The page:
When East meets West - what does a spice and coffee farmer from India have in common with a livestock farmer from the Valleys?
There may be over 5,000 miles between a livestock farm in the Welsh Valleys and a coffee and spice farm in Kerala, India, but the challenges they face are not such a world apart.
Welcoming spice and coffee farmer Father John Joseph from Wayanad in the state of Kerala, India, to Pencoedcae Farm, Princetown, near Tredegar, was Farmers’ Union of Wales Vice President Brian Bowen.
The farm is a mixed suckler cow and sheep hill unit. It consists of 150 acres of owned land with a further 1,000 rented acres and 1,200 acres of common rights on three separate commons. He runs the farm, along with his father, mother and his son.
Father John Joseph is visiting Wales as a guest of Fair Trade Wales as part of the annual celebration of Fairtrade Fortnight.
He grew up on a farm and studied at his local university before moving to Bangalore to complete his law degree. The area he farms is hilly and forested, which brings challenges. John decided to set up the WSSS Organic Farmers Fair Trade Association (WOFFA) in 2008 as a way of organising farming families to gain knowledge and tackle the challenges they’re facing, such as cycles of debt and over-use of chemicals and pesticides.
Speaking about the need for fair prices for farmers, Brian Bowen said: “In 2008 Wales became the first ever “Fair Trade Nation” and the FUW announced its support for Fairtrade at the Royal Welsh Winter Fair in December that year.
“Since then we have been working closely with Fair Trade Wales to highlight the need for farmers all over the world to get paid a fair price so that food security can be achieved across the globe.
“While our produce and farming methods are on the one hand extremely different, there are many similarities between major issues of concern.
“Despite our differences, the principle that a farmer should receive a fair price for his produce transcends international boundaries, and is one that we should all support, whether as individuals or as organisations – and this principle should also extend to procurement by public bodies.”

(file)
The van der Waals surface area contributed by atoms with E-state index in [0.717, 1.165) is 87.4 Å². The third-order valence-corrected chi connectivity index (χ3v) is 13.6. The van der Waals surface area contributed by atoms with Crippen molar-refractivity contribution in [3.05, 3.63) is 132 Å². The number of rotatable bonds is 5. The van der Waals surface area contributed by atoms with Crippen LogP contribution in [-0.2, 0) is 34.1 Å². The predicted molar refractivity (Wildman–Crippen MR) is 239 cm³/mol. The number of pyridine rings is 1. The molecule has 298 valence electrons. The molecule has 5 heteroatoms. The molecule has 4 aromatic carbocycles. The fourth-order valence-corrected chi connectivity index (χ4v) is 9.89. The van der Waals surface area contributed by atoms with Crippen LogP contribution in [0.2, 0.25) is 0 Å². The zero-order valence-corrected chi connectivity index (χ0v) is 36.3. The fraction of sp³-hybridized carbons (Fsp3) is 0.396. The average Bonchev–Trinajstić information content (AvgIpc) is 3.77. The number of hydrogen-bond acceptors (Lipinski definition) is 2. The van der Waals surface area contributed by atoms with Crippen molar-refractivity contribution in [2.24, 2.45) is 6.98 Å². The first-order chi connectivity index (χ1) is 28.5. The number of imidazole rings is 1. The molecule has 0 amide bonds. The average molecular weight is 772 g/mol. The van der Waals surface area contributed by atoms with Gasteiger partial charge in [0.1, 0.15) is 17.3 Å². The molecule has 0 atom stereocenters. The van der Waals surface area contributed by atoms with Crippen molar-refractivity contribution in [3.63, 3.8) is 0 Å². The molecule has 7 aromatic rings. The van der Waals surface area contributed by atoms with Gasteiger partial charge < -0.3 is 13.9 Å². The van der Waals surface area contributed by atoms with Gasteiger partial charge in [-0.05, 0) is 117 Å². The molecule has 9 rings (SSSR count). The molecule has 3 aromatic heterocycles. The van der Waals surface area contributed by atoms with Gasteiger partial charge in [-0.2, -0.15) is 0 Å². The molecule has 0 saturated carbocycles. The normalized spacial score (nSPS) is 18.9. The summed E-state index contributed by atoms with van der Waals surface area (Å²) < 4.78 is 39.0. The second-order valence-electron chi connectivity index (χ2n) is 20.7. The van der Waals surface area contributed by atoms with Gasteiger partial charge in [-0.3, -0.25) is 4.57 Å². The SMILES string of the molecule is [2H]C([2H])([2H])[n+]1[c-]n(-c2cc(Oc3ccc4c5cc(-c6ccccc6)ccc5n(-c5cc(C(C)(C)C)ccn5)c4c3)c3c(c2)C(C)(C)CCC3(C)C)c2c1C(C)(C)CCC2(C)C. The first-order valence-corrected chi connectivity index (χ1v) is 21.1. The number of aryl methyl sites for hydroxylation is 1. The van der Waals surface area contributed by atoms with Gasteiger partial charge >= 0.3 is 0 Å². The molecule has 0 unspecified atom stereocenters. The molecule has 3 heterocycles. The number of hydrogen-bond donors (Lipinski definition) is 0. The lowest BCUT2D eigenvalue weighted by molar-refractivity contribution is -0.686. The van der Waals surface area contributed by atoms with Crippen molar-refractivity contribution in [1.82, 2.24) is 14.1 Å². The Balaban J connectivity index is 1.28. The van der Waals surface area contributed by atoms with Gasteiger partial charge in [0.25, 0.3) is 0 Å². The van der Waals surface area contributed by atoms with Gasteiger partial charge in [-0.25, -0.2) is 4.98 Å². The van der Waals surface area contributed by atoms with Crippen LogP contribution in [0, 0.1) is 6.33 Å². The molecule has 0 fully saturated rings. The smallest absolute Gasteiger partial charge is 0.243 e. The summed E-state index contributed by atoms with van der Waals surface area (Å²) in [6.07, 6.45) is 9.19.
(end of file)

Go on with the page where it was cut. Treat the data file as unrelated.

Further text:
Talking about the benefits of the Fairtrade movement, Father John Joseph said: “Being part of a Fairtrade organization has helped farmers like myself to create a positive cycle of investment. The communities are also able to invest in better farming practices, training and workshops, which in turn increases production and efficiency. Almost 20% of the members are women.
“Using Fairtrade Premiums WOFFA has been able to grant the financial support for making the compost for farmer groups, which provides higher yields. This makes the farm more productive, and ensures a higher return to the farmer.”
Julian Rosser, National Co-ordinator of Fair Trade Wales commented: “All around the world, farmers are working hard to produce food and other products we consume every day. Wherever they are in the world we believe that they should get a fair deal and a decent price for their products. As the UK considers future trade deals with other countries we will be campaigning to make trade justice a central part of government policy.”
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